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For legal meaning of acting, see Acting (law).
For the military sense, see Acting (rank).

Acting is the work of an actor, a person in theatre, film, or any other storytelling medium who tells the story by portraying a character and, usually, speaking or singing the written text or play. From the Latin word agĕre meaning "to do", this is precisely what acting is. In acting, an actor suppresses or augments aspects of their personality in order to reveal the actions and motivations of the character for particular moments in time. The actor is said to be "assuming the role" of another, usually for the benefit of an audience, but also because it can bring one a sense of artistic satisfaction.

Actors are generally expected to possess a number of skills, including good vocal projection, clarity of speech, physical expressiveness, the ability to analyze and understand dramatic text, and the ability to emulate or generate emotional and physical conditions. Well-rounded actors are often also skilled in singing, dancing, imitating dialects and accents, improvisation, observation and emulation, mime, stage combat, and performing classical texts such as Shakespeare. Many actors train at length in special programs or colleges to develop these skills, which have a wide range of different artistic philosophies and processes.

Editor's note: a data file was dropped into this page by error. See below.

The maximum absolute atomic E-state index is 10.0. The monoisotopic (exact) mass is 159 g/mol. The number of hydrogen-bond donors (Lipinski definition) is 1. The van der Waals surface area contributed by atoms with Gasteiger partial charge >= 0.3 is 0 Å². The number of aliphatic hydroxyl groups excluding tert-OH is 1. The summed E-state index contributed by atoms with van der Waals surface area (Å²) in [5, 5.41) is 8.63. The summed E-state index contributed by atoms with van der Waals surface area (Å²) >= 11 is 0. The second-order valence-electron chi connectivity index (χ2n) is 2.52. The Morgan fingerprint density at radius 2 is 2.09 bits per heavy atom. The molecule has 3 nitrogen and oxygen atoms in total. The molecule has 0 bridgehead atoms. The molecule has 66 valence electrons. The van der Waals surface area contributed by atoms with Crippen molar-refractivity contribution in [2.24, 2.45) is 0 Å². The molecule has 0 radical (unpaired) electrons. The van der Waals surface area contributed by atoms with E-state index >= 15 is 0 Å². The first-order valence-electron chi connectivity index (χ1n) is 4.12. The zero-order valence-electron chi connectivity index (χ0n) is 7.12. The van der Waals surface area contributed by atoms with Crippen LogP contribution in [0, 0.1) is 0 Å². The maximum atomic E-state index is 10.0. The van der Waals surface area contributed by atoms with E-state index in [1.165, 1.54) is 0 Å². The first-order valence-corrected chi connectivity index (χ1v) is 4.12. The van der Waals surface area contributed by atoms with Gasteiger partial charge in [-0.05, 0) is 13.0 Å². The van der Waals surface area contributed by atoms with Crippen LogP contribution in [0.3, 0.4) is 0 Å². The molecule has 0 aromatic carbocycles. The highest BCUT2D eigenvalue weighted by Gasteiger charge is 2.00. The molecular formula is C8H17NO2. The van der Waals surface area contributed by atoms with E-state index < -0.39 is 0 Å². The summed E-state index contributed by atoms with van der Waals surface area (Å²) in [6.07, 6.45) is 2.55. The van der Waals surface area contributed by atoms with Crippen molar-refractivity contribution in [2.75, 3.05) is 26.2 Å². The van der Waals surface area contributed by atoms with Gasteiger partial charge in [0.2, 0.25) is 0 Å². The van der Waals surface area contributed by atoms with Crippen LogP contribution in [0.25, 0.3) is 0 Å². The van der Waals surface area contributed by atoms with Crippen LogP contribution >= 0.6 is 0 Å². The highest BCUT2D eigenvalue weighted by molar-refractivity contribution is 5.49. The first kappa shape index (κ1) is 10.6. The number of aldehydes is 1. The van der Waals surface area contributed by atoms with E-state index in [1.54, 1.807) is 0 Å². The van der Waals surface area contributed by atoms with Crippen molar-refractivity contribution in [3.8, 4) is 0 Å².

Modern pioneers in the area of acting have included Konstantin Stanislavski, Lee Strasberg, Uta Hagen, Stella Adler, and Sanford Meisner

For history and other detail, see actor.

See also

Suggested Reading

  • Letters to a Young Actor by Robert Brustein (Basic Books, 0465008062, 2005).
  • Sanford Meisner on Acting by Sanford Meisner, Dennis Longwell (Random House, 0394750594, 1987).
  • An Actor Prepares by Konstantin Stanislavski, Elizabeth Reynolds Hapgood (Routledge, 0878309837, 1989).

External links

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